The Commerce Department announced on Friday that real (adjusted for inflation) U.S. GDP (gross domestic product) fell at an annual rate of 1.0%. However, since the U.S. population is growing, a more meaningful way to look at GDP is in per capita terms. After all, what matters to individual Americans is not the size of the whole pie, but the size of their slice.
Measured in those terms, real per capita GDP fell at an annual rate of 1.7%. This is the fourth consecutive quarter of declines in GDP, the longest since the Great Depression of the ’30s. Worse yet, the string of quarterly declines would now be six consecutive quarters if the recession had not been interrupted by a tiny rise in GDP in the 2nd quarter of ’08, thanks to the first economic stimulus plan implemented at that time by President Bush.
In the 2nd quarter, the U.S. population grew by approximately 520,000 people. (As an aside, it should be noted that this has contributed another quarter million workers to the labor force at a time when the economy is losing jobs at a frightening pace, thus adding to the downward pressure on wages and benefits.) Thus, when expressed in per capita terms, the 1.0% decline in GDP reported by the Commerce Department swells to 1.7%. In other words, contrary to economists’ belief that population growth is a critical component of economic growth, population growth has actually contributed to the decline in the financial picture of individual Americans.
Expressed in constant 2005 dollars (which is to say, adjusted for inflation), real per capita GDP fell from $42,167 in the first quarter to $41,988 in the 2nd quarter. This is 5% below the record of $44,166 set in the 4th quarter of 2007 and is the lowest figure since the 4th quarter of 2004.
But, who knows if the Commerce Department is even being honest about GDP? Could the decline in 2nd quarter GDP actually have been worse? Consider the 1st quarter. The 1st quarter decline in GDP was originally reported on April 30th as 6.1%. Each month after the original release, GDP is further refined. By the end of June, that 1st quarter figure had been revised downward to a decline of 5.5%, and the government eagerly hyped the number as evidence that our economic decline wasn’t as bad as first thought.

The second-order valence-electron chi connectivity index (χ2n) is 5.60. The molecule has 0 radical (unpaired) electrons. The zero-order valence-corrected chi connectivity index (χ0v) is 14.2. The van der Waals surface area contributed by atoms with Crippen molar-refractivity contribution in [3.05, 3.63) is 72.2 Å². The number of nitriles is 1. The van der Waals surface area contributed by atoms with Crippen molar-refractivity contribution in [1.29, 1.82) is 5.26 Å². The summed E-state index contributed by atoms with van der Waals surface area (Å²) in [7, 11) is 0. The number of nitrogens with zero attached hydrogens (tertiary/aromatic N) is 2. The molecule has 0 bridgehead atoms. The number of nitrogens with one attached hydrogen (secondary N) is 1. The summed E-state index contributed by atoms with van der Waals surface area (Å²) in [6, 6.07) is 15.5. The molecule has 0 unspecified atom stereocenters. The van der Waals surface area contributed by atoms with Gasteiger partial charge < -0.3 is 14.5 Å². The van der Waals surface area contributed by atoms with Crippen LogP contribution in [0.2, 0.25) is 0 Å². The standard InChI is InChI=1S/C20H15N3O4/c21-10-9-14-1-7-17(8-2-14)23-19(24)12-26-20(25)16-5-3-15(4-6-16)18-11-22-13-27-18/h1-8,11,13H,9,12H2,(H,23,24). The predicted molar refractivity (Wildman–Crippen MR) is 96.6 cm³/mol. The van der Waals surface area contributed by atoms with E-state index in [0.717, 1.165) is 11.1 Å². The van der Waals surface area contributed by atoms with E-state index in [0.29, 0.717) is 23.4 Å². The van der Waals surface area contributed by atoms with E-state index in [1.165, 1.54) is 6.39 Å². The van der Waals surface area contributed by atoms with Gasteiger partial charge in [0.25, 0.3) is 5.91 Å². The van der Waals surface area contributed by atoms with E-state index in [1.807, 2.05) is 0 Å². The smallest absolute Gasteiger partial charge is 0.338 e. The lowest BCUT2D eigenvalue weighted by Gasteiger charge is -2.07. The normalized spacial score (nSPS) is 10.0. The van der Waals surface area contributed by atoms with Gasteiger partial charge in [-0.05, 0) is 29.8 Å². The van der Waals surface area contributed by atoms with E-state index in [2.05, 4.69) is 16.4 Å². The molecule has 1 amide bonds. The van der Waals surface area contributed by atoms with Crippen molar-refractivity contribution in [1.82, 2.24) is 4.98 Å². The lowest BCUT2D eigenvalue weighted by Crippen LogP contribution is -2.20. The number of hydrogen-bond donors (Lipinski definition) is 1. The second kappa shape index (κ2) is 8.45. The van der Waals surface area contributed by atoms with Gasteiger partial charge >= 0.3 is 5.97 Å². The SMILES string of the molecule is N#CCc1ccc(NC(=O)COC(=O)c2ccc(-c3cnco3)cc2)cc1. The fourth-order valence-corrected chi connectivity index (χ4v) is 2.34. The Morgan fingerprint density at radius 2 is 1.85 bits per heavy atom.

Well, guess what? Buried in the report of 2nd quarter GDP is a final revision of 1st quarter GDP. By this time, no one cares about the 1st quarter any more and so virtually no one reports it. But the final 1st quarter GDP figure was revised upward (from the most recent estimate) almost a full percentage point, to 6.4% – higher than the initial report on April 30th of 6.1%. Is the government playing games with economic data to provide a psychological boost to the economy? Is it possible that the 2nd quarter was actually worse than reported and, to avoid negative publicity about the state of the economy, they decided to load some of the decline back onto the 1st quarter? You be the judge.
Pundits applaud this smaller 2nd quarter decline in GDP as evidence of improvement in the economy. Some even call it “less negative growth.” Baloney. It’s not “improvement” or “less negative growth.” A decline is still a decline. And how much worse would it have been without the economic stimulus plan that was enacted in February? Has that spending really been “stimulative,” or is it holding back an even worse decline? More on that subject in a subsequent post. (Stay tuned. You’ll be shocked at the numbers!) But there’s also a bit of good news on population, which I’ll cover in yet another subsequent post.
The important take-away here is that population growth is contributing significantly to Americans’ economic decline.